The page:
Can’t breathe in the winter?


Feeling short of breath when you haven’t even climbed stairs? Do you suffer from constant eye irritation and wheezing? Put that down to the winter smog that’s currently enveloping the air — merged with prevalent emissions from motor vehicles, noxious industry fumes and other solvents — making you gasp for breath and resulting in nasal flaring and respiratory conditions.



The thick haze that is laced with pollutants triggers different woes from drying out the skin, to eye ailments and throat infections as well as severe respiratory disorders. One of the biggest triggers is asthma, which is usually not detected in time and commonly brushed off as ‘small breathing trouble’. Says a senior consultant respiratory physician, “The cold air (much below body temperature) in winter acts as a trigger for asthma in winter. People who have only intermittent symptoms can get exacerbations (worsenings) of their disease in this season.” So, have cases of acute bronchitis doubled since November? “There has been at least a 30 per cent increase in both outpatient consults and indoor admission for acute exacerbations of lung disease in winter. This is usually the case,” he says.

blocked nose


While they are both breathing ailments, acute bronchitis (acute symptoms of cough and breathlessness, usually with a normal chest X-ray) is often confused with asthma, warns doctors “The former usually lasts for a few weeks at the maximum, and settles with the same treatment as for asthma, but it’s not required regularly. The treatment is a short course (5 to 10 days) of inhaled bronchodilators and steroids. The problem is that when a patient is prescribed an inhaler, he automatically believes he has been diagnosed with asthma, which is not the case. Here, patient education is key; always ask the right questions,” he says.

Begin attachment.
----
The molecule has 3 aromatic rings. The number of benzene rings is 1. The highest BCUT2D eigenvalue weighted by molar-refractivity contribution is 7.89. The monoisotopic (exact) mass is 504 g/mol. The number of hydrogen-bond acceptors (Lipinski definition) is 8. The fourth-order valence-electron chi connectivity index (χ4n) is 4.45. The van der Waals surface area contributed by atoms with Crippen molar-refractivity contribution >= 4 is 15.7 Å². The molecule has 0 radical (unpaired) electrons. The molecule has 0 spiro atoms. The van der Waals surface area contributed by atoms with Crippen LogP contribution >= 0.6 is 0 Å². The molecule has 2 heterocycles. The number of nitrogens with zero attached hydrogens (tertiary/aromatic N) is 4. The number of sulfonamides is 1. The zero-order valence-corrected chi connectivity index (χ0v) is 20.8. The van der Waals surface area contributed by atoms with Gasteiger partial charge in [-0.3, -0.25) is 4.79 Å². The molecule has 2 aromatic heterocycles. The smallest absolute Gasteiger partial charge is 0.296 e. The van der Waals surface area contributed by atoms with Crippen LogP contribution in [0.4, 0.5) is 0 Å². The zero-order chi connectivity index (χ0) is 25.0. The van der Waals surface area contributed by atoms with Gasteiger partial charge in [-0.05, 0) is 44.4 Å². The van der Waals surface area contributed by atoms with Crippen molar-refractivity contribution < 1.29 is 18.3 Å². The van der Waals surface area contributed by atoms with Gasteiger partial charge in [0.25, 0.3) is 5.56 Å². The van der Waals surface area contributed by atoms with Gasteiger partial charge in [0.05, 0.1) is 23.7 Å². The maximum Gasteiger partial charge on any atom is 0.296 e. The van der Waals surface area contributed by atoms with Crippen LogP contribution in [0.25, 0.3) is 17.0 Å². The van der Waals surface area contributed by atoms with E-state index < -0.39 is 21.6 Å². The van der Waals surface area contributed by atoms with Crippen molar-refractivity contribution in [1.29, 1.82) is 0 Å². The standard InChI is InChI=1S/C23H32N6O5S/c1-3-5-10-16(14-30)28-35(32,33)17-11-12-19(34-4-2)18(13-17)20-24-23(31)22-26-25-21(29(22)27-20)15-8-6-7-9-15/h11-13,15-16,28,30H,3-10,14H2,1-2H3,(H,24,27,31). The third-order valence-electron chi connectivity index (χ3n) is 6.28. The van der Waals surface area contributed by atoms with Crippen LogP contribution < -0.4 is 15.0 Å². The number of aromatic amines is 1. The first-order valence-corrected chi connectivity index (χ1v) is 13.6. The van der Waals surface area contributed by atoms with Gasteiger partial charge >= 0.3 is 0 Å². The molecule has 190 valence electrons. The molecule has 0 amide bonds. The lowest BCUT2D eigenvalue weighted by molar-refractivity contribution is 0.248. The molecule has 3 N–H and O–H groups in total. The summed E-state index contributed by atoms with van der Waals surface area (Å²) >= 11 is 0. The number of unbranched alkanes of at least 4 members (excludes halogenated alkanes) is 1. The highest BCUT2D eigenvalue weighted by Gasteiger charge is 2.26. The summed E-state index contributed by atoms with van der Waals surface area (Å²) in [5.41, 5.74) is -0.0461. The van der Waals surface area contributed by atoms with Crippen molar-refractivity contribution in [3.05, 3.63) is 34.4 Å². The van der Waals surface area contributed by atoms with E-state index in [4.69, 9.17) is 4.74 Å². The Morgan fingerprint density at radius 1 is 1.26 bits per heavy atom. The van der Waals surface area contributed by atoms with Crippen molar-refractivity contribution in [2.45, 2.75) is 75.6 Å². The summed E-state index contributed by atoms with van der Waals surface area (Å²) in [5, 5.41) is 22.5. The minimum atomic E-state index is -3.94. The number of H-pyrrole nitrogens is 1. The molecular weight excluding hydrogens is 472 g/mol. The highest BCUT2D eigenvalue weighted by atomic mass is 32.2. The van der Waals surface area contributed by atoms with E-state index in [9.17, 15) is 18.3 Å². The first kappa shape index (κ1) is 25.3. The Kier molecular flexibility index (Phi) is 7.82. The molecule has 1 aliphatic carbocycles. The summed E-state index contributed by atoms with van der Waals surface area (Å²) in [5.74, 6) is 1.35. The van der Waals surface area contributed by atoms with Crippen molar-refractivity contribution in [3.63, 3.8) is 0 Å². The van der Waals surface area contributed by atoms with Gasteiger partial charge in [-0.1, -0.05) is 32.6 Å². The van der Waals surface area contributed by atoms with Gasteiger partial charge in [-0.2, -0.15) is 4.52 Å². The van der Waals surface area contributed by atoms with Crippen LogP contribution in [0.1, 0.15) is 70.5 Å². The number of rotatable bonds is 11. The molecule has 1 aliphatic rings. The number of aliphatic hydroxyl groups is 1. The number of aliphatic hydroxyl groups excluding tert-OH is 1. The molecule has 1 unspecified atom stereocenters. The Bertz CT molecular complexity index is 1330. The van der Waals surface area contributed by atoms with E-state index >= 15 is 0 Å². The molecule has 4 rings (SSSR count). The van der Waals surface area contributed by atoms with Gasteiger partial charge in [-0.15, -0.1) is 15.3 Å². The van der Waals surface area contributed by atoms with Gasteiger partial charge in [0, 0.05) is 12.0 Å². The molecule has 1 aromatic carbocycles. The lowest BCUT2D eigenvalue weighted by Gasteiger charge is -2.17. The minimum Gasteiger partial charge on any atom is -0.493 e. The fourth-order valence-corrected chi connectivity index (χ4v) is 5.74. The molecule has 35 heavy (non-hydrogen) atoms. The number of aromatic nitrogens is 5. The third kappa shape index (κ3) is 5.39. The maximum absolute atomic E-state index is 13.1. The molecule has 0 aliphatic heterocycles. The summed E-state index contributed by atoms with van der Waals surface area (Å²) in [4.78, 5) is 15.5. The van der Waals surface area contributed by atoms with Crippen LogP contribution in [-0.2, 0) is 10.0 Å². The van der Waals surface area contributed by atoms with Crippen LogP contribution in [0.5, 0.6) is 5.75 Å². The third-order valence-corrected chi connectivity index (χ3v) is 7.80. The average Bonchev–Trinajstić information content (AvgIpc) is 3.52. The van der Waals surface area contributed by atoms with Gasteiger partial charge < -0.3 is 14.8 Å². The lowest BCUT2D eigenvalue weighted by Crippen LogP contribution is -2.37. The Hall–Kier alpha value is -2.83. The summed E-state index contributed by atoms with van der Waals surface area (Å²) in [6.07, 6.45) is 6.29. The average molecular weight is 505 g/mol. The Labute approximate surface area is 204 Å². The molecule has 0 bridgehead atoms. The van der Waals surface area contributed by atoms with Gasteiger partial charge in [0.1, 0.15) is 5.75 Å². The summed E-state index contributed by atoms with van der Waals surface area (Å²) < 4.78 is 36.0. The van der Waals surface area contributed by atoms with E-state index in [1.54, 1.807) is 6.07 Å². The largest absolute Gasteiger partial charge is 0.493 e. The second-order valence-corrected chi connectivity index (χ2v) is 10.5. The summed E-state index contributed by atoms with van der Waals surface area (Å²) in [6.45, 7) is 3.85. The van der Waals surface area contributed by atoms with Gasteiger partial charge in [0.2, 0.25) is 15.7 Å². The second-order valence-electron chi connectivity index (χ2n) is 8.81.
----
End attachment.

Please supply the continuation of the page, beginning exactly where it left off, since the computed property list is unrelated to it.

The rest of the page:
Eating the right food can prevent further damage, says nutrition expert says. “Very often we think only steroids are the answer, but our daily foods are powerful too. First and foremost, caffeine in your coffee works as bronchodilator, which dilates bronchioles, opening the airways. Vitamin C is also crucial; it keeps the lungs powerful, so have a glass of orange juice everyday. Omega 3 in any form — nuts, fish, flax seeds — is helpful for asthmatics as it works to cleanse out the lungs,” doctor informs.

Nutritional therapist, who attempts to reverse asthma via nutritional therapy, says, “Asthma is an immunity disorder, hence the first thing to reverse it includes increasing immunity along with eliminating the top 5 causes . Second step is flushing out allergens from the body via high doses of antioxidants.” She presents tips to avoid attacks:

  • Keep away from processed foods, white flour and sugar as these block the airways by causing phlegm.
  • Avoid juices from tetra packs and cold drinks as these have additives/artificial colouring
  • Stop processed and cured meats
  • Have honey and green tea.
  • Take zinc supplements to flush out allergens from the blood.


The inside walls of an asthmatic’s airways get swollen. This makes the person very sensitive to irritations and can increase his/her susceptibility to an allergic reaction. As the airways narrow, less air passes through them, both to and from the lungs. It results in: Wheezing (a hissing sound while breathing) Tightness in the chest Breathing problems Coughing

masks for cold


Doctors presents tips to follow: While simple masks do help, people with COPD (Chronic Obstructive Pulmonary Disease) are advised to stay away from very cold areas Keep yourself warm, exercise regularly. Always carry your relief inhaler with you (if you have asthma or COPD) Stay far away from smokers (passive smoke is as bad, if not worse than active smoking). Stay away from incense sticks and keep emergency medicine with you, especially when traveling by air. Air travellers with nasal/sinus symptoms can keep a nasal steroid/antihistamine spray handy. For asthmatics, the inhaled steroid must be regularly taken if prescribed. Patients must also keep ‘emergency medication’ — usually a short course of steroid tablets in hand, especially when travelling.


  1. Environmental pollution
  2. Toxins
  3. Artificial colouring
  4. Food additives
  5. Stress